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We have a long history of providing healthy, delicious, sustainable, and culturally-relevant food for students. See the food-related initiatives and projects students, faculty, and staff are involved in on campus! Visit Dining Services’ commitments to sustainability to learn more.

Recent Actions in Food and Dining

The Real Food Challenge

Graph showing impact of Real Food spending

On October 21, 2016, Smith signed onto the Real Food Challenge, a national initiative with goals that include promoting sustainable agriculture, fair labor practices and humane treatment of animals. Pledging that by 2020, 20 percent of the food provided on campus would meet the Real Food Challenge standards, Smith fulfilled its promise in less than a year. 

Learn how Lily Carlisle Reske '17 learned about and advocated for food justice.

Local Farms

We’ve been supporting local and small farms for decades! For example, we’ve sourced produce from Outlook Farms in Westhampton, MA for over 50 years! Learn more about our other local producers here.

Plant-based Foods

Smith has recently begun reporting on its plant-based food purchasing for AASHE STARS. In FY 2019, 47% of our purchases were plant-based. Plant-based foods are those composed primarily of unprocessed or minimally processed foods and culinary ingredients or are a vegetarian/vegan alternative to meat or dairy. Ultra-processed foods do not qualify as plant-based. Students have been our best advocates for more plant-based foods in the dining halls and continue to help us research how to educate our community on the benefits of eating plant-based.

In 2020, students in the Environmental Science and Policy capstone course analyzed current purchasing practices in beef and dairy milk — two of the highest GHG-emitting food categories both at Smith and globally -  giving Smith Dining the resources to run rough emissions and cost analyses for different substitution scenarios that help to decrease emissions.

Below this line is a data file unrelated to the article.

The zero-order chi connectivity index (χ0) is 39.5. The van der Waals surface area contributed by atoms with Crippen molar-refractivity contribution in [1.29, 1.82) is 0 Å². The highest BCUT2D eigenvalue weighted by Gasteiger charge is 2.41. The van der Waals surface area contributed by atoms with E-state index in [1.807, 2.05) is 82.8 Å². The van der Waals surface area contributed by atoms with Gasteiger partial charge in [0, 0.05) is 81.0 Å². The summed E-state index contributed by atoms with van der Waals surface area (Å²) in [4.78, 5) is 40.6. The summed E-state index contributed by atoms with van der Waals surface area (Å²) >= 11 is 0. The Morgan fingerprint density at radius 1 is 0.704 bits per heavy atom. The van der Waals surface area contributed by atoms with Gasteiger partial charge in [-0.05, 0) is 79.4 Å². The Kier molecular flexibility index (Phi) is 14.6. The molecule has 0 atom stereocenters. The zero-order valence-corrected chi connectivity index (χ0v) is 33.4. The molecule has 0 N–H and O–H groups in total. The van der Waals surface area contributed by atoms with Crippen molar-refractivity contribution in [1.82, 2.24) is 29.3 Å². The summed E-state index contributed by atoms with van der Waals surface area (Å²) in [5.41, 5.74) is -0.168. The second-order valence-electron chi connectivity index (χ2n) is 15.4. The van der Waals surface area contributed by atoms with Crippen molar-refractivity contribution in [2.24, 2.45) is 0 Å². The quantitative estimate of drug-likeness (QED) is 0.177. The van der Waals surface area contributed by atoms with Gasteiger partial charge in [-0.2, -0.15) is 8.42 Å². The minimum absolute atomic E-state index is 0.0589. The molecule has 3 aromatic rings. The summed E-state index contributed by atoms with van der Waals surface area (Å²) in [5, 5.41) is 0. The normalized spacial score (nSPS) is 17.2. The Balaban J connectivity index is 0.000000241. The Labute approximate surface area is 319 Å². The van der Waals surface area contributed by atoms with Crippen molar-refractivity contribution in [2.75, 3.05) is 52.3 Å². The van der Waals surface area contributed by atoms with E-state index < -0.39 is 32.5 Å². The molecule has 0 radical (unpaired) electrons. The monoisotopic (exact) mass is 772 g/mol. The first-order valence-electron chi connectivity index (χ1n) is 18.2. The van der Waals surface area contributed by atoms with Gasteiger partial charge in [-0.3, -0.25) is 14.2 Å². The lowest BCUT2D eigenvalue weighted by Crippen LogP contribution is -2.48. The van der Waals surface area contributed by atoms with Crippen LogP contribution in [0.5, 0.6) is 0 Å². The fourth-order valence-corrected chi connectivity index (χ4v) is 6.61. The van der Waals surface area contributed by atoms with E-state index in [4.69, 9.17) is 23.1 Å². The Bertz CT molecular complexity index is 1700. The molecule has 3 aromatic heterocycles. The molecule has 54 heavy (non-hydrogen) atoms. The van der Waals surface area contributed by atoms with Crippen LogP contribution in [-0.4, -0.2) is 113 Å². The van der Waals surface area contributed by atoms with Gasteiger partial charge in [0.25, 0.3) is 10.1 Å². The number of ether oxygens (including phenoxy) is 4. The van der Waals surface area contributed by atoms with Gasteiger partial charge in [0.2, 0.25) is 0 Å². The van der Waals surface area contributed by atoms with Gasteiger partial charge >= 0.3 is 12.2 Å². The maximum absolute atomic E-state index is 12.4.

Reducing Smith College’s Dining GHG emissions: An analysis of beef and milk substitutions

Whole Animal Whole Region

In October 2018, Smith, along with several other partner institutions, received a grant from Henry P. Kendall Foundation that helps local farmers by creating a market for whole animals to be sold to consistent consumers instead of only the sirloin and tenderloin cuts. Smith made a commitment to purchase whole beef and pork from farmers in New England. As of 2020, we are sourcing half of all the meat served in dining halls from 17 local farms with antibiotic free, grass and non-gmo grain fed animals. We have purchased over 400 whole animals to date. In the next few years, we expect to source 100% of all meat from local farms. Student advocacy and involvement has been and will continue to be a large part of ensuring that we reduce our carbon-footprint associated with meat consumption and source more sustainability.

Year on Climate Change “Global Flavors” Event

At the 2019 opening conference for the Year on Climate Change, students from around the world worked with Dining Services to prepare family recipes from their home region but with local New England ingredients. This project opened up an opportunity for our diverse student population to create and share their cherished recipes with the greater community; it also opened up an opportunity to showcase local New England foods to the greater community as well. Two students, Rosie Li ‘20 and Micaela Gonzalez ‘21 created and executed the program. 


Student Profile

Micaela Gonzalez ’20

In fall 2019, I helped organize “Sustainable Reimaginings of Global Flavors” for the opening reception of the Smith Year on Climate Change conference. Students submitted recipes and worked with chefs on campus to reinvent their special dish using sustainably sourced local ingredients. The event was an opportunity for students with ties to different parts of the world to reconnect with important culinary traditions from a creative and sustainable perspective. Recipes included picadas using masa from Mi Tierra restaurant and a remake of traditional conch fritters with local clams.

Micaela Gonzalez

Grab & Go 2.0

Changing the world from disposable to reusable one meal at a time.